Wednesday Protest

 I thought that since I don’t have too many Wednesdays left in Korea and the weather wasn’t too bad (I prefer drizzle and light rain over cold any day) today, plus it was on my way home from the Immigration Office, so it worked out prefectly that I made it in time to be a body at the halmonis’  protest at the Japanese Embassy.  

a view of the 901st Wednesday Protest


NOTE: Here’s is my loose translation of what happened and what was said during the protest. I never claim to be the most fluent in Korean, nor am I the best translator. 

Various people took turns emceeing the protest: they spent most of the protest going over who they are, why the halmonis are protesting, and what they hope to gain from the protests. 

Seven Demands to the Japanese Goverment 

  • Admit the drafting of the Japanese military “comfort women”!
  • Apologize officially!
  • Reveal the truth about the crime!
  • Erect memorial tablets for the victims!
  • Pay restitution to the victims or their families!
  • Teach the truth about this so you do not repeat the same crimes!
  • Punish the war criminals!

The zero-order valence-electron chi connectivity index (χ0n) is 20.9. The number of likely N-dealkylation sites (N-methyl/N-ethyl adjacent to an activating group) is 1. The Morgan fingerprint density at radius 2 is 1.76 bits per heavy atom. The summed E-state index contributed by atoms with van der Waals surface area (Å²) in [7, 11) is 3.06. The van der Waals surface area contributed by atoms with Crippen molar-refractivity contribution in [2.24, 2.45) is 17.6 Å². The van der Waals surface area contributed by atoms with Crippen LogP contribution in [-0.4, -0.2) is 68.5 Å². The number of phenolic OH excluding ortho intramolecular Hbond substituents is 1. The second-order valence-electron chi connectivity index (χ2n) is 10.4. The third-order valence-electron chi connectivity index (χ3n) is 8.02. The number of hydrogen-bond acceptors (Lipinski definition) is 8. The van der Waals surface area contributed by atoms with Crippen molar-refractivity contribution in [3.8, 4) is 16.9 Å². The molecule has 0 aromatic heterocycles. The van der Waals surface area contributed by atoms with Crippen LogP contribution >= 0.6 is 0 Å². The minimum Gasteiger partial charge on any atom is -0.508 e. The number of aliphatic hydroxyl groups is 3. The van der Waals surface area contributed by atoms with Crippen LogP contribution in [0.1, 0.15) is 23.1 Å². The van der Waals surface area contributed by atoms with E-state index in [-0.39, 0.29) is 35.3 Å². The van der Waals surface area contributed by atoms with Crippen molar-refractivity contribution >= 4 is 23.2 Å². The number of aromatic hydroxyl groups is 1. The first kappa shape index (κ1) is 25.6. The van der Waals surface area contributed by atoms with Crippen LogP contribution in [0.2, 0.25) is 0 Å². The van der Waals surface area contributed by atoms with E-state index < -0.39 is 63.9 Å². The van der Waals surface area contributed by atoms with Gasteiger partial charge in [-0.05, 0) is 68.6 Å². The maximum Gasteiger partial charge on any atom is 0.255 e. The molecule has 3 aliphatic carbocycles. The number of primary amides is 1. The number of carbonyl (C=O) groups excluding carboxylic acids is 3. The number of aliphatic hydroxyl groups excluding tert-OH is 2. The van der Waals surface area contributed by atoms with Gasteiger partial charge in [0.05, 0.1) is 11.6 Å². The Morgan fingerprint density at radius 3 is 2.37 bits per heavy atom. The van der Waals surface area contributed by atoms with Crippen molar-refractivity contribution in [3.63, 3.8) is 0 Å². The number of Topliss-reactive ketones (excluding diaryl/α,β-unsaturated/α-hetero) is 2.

In addition to these demands, “Stop Talking Nonsense”, “Repeal the Asian Women’s Fund”, and “Establish a special law” were added. 

behind one of the emcees you can see the riot police lined up protecting the Japanese Embassy

Afterwards individuals came forth and addressed the halmonis and the Japanese Embassy, the most memorable for me were (1) the three university students, mostly because the vast majority of uni students that I’ve met here in Korea, when they’re not studying like mad, they’re drinking like mad; (2) a mother brought her three children to the protest because she wanted to know the history that isn’t in the history textbooks; and (3) an older man, whom I assumed was old enough to have been drafted or put to work by the occupating government. 

While I was there I noticed three police riot buses parked in front of the embassy and several riot police with riot shields standing in front of the front gate (very similar to how the riot police guard the American Embassy) and it made me wonder how did they feel about this assignment? For me, I can’t honestly say that if I was in their position of guarding an embassy against a group of my fellow citizens wanting justice for crimes that were forced on them by that country. If there was an altercation between the two, especially if people from the embassy started it, could I really blame my countrymen and women for reacting? Would I try that hard to defend a representative of a country that has harmed my country so much?


One response to “Wednesday Protest

  1. i can’t believe you saw that protest, it’s so timely, especially after your trip to the sharing house! i am hoping for justice and healing for these women…

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